As the appointed day drew near, we tried to convince various co-workers to join us in what was sure to be a memorable event. Unfortunately, only a few other runners were interested, and on the day of the race, they all came up with excuses. So Bob and I found ourselves jogging the three miles to Dairy Joy as the only two competitors. Still, we had waited so long, we weren’t going to put it off another day.
As soon as we said “go,” it was obvious that Bob was far more adept at sucking down ice cream than I was. After two minutes, he had finished his cone and had set off at a trot, while I was barely halfway through my cone. I checked my watch and began thinking about the handicap I would have, and how much I would have to make up. Finally, after four and a half minutes, I was ready to go. In case you are wondering why I didn’t cheat and toss the partially eaten cone in the trash, I should mention that Bob had complete trust in my good sportsmanship It cost me 2:38 of precious time, but I followed the rules to the letter and finished my cone before setting off.
After it was all over, I tried to put myself in Bob’s shoes. I thought about how he ran those three miles knowing that at any moment he might hear footsteps behind him. He knew that I was considerably faster than him, so he probably felt he had to run pretty hard. In any case, as he got closer and closer to the finish and allowed himself to look back, he would have been relieved to see that there was no one in sight. He would have relaxed, and then slowed to enjoy his victory. It would have been sweet right up until the moment that he looked up to see that I was already waiting for him, having arrived at the finish several minutes earlier.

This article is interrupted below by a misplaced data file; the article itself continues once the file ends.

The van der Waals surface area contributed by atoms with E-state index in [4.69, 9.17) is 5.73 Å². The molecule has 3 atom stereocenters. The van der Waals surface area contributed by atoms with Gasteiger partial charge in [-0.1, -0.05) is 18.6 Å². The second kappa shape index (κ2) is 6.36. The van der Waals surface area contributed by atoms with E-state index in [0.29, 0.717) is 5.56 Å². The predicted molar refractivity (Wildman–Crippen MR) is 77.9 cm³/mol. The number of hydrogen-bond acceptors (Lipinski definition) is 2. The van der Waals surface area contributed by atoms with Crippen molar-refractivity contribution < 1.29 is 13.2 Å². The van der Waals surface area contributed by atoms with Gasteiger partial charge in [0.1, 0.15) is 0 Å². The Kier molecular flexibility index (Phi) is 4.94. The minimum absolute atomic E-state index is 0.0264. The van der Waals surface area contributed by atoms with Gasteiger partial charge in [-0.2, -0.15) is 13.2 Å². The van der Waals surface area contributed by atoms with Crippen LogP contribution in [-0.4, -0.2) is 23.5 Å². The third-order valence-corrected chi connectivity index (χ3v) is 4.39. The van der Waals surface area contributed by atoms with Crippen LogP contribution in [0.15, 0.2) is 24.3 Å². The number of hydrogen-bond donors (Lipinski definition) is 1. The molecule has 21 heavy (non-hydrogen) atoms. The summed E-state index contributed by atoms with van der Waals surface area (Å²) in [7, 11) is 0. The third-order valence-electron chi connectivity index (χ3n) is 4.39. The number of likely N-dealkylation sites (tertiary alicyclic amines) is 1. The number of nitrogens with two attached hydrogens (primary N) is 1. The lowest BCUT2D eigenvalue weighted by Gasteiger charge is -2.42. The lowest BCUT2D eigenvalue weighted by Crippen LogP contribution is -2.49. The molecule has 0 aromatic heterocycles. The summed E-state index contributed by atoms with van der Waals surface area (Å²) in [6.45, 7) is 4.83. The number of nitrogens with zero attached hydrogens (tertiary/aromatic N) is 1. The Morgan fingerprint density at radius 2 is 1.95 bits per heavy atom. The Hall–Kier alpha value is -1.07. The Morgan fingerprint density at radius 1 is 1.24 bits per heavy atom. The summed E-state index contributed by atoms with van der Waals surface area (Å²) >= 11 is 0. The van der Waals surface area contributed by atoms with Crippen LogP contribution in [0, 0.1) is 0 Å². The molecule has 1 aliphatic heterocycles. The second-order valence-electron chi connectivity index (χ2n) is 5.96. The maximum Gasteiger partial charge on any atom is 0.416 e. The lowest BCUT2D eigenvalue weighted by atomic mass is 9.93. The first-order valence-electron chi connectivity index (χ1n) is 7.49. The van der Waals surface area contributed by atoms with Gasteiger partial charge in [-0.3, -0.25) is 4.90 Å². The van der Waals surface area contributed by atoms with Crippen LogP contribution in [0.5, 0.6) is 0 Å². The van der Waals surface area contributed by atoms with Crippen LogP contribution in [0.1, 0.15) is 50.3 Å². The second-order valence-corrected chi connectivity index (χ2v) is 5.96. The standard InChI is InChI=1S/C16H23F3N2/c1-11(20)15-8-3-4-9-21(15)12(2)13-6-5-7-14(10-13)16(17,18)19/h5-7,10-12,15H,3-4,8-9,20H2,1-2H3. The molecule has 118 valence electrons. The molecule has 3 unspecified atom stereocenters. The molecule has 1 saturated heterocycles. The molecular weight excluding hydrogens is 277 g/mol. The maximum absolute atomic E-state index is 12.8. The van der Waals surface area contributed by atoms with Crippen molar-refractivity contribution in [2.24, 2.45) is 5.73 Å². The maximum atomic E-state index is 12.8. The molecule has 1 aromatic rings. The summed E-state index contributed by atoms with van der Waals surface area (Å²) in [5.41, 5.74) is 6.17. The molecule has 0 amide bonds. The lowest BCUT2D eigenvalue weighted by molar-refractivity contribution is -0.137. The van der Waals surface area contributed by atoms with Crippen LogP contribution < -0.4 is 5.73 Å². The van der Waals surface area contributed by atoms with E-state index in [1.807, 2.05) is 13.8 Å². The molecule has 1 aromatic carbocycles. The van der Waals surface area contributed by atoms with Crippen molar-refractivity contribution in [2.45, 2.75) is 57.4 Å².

In the many months prior to our actually doing the event, I had surveyed every possible way of getting from the Dairy Joy to our building. In my explorations, I had made a useful discovery. It was possible — by counter-intuitively heading at right angles to the obvious way back — to reach a cul-de-sac that backed onto a large, pathless wooded area. By bushwhacking through this wilderness (and not getting lost), an intrepid runner could follow a fairly straight line to a spot near the bridge that crossed 128 and led back to our work. This trick reduced the total distance by over half a mile, assuming one didn’t get lost navigating the woods. Unbeknownst to Bob, I had been practicing this route for months on weekends and on the days when he wasn’t able to join me on runs. I was an expert on that shortcut, and on the day of the race, I spent an extra couple of minutes enjoying my ice cream cone secure in the knowledge that with speed and cunning I could easily make up five minutes or more.
That was twenty years ago. Since then, I haven’t participated in any other competitive eating or drinking events. A couple of years ago I did go for a run with a former student who insisted of stopping at the school cafeteria and grabbing a bowl of ice cream as we headed out for an easy 4-mile shakeout. He proceeded to eat the ice cream while running. I told him that he was spoiling both the ice cream and the run.
“Au contraire,” he replied, “they are even better together.“